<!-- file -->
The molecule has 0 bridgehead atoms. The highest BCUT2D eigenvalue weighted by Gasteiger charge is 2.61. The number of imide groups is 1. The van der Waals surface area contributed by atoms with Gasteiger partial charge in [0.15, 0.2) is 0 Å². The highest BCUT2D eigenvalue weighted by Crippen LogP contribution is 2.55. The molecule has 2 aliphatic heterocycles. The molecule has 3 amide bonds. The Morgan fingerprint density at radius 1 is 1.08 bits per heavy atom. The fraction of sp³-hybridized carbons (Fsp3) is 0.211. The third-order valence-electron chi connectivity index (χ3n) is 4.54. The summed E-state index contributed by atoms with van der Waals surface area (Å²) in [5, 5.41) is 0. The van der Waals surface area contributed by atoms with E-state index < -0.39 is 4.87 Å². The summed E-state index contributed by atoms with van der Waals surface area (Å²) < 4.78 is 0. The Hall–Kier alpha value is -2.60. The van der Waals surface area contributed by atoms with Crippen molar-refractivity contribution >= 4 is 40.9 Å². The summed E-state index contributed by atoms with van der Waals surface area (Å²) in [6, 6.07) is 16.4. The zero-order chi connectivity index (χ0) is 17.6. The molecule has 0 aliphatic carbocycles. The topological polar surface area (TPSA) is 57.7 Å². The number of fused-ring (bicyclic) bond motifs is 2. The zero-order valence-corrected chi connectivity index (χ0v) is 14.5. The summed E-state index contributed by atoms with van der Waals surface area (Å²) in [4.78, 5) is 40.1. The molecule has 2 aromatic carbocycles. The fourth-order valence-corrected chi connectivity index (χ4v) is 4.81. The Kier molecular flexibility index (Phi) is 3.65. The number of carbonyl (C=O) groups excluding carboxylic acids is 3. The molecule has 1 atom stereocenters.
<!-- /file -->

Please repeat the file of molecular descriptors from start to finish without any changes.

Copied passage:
The molecule has 0 bridgehead atoms. The highest BCUT2D eigenvalue weighted by Gasteiger charge is 2.61. The number of imide groups is 1. The van der Waals surface area contributed by atoms with Gasteiger partial charge in [0.15, 0.2) is 0 Å². The highest BCUT2D eigenvalue weighted by Crippen LogP contribution is 2.55. The molecule has 2 aliphatic heterocycles. The molecule has 3 amide bonds. The Morgan fingerprint density at radius 1 is 1.08 bits per heavy atom. The fraction of sp³-hybridized carbons (Fsp3) is 0.211. The third-order valence-electron chi connectivity index (χ3n) is 4.54. The summed E-state index contributed by atoms with van der Waals surface area (Å²) in [5, 5.41) is 0. The van der Waals surface area contributed by atoms with E-state index < -0.39 is 4.87 Å². The summed E-state index contributed by atoms with van der Waals surface area (Å²) < 4.78 is 0. The Hall–Kier alpha value is -2.60. The van der Waals surface area contributed by atoms with Crippen molar-refractivity contribution >= 4 is 40.9 Å². The summed E-state index contributed by atoms with van der Waals surface area (Å²) in [6, 6.07) is 16.4. The zero-order chi connectivity index (χ0) is 17.6. The molecule has 0 aliphatic carbocycles. The topological polar surface area (TPSA) is 57.7 Å². The number of fused-ring (bicyclic) bond motifs is 2. The zero-order valence-corrected chi connectivity index (χ0v) is 14.5. The summed E-state index contributed by atoms with van der Waals surface area (Å²) in [4.78, 5) is 40.1. The molecule has 2 aromatic carbocycles. The fourth-order valence-corrected chi connectivity index (χ4v) is 4.81. The Kier molecular flexibility index (Phi) is 3.65. The number of carbonyl (C=O) groups excluding carboxylic acids is 3. The molecule has 1 atom stereocenters.